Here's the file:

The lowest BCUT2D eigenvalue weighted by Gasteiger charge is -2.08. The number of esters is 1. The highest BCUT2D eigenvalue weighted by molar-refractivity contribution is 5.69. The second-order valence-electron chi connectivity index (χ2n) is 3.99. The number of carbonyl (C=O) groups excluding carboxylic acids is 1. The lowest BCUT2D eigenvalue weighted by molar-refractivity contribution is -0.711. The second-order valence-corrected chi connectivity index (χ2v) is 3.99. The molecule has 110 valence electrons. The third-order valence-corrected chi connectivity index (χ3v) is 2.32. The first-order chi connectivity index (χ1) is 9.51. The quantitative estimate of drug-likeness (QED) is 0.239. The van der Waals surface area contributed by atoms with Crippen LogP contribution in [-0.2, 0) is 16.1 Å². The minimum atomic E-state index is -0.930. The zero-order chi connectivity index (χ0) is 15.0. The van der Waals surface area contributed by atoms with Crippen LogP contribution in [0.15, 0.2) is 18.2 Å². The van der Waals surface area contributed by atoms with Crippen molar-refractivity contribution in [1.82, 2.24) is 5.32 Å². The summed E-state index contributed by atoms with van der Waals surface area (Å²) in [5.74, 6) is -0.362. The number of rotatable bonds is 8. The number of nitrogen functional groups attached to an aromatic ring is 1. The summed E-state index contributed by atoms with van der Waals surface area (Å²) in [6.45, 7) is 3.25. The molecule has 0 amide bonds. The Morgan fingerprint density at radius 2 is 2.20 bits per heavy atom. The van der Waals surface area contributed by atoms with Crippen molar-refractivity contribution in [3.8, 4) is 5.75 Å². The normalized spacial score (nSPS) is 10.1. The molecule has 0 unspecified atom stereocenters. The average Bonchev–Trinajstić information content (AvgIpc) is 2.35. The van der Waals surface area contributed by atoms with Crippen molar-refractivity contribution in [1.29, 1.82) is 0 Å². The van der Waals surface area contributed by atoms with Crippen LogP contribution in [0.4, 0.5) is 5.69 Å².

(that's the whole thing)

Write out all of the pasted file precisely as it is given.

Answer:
The lowest BCUT2D eigenvalue weighted by Gasteiger charge is -2.08. The number of esters is 1. The highest BCUT2D eigenvalue weighted by molar-refractivity contribution is 5.69. The second-order valence-electron chi connectivity index (χ2n) is 3.99. The number of carbonyl (C=O) groups excluding carboxylic acids is 1. The lowest BCUT2D eigenvalue weighted by molar-refractivity contribution is -0.711. The second-order valence-corrected chi connectivity index (χ2v) is 3.99. The molecule has 110 valence electrons. The third-order valence-corrected chi connectivity index (χ3v) is 2.32. The first-order chi connectivity index (χ1) is 9.51. The quantitative estimate of drug-likeness (QED) is 0.239. The van der Waals surface area contributed by atoms with Crippen LogP contribution in [-0.2, 0) is 16.1 Å². The minimum atomic E-state index is -0.930. The zero-order chi connectivity index (χ0) is 15.0. The van der Waals surface area contributed by atoms with Crippen LogP contribution in [0.15, 0.2) is 18.2 Å². The van der Waals surface area contributed by atoms with Crippen molar-refractivity contribution in [1.82, 2.24) is 5.32 Å². The summed E-state index contributed by atoms with van der Waals surface area (Å²) in [5.74, 6) is -0.362. The number of rotatable bonds is 8. The number of nitrogen functional groups attached to an aromatic ring is 1. The summed E-state index contributed by atoms with van der Waals surface area (Å²) in [6.45, 7) is 3.25. The molecule has 0 amide bonds. The Morgan fingerprint density at radius 2 is 2.20 bits per heavy atom. The van der Waals surface area contributed by atoms with Crippen molar-refractivity contribution in [3.8, 4) is 5.75 Å². The normalized spacial score (nSPS) is 10.1. The molecule has 0 unspecified atom stereocenters. The average Bonchev–Trinajstić information content (AvgIpc) is 2.35. The van der Waals surface area contributed by atoms with Crippen molar-refractivity contribution in [1.29, 1.82) is 0 Å². The van der Waals surface area contributed by atoms with Crippen LogP contribution in [0.4, 0.5) is 5.69 Å².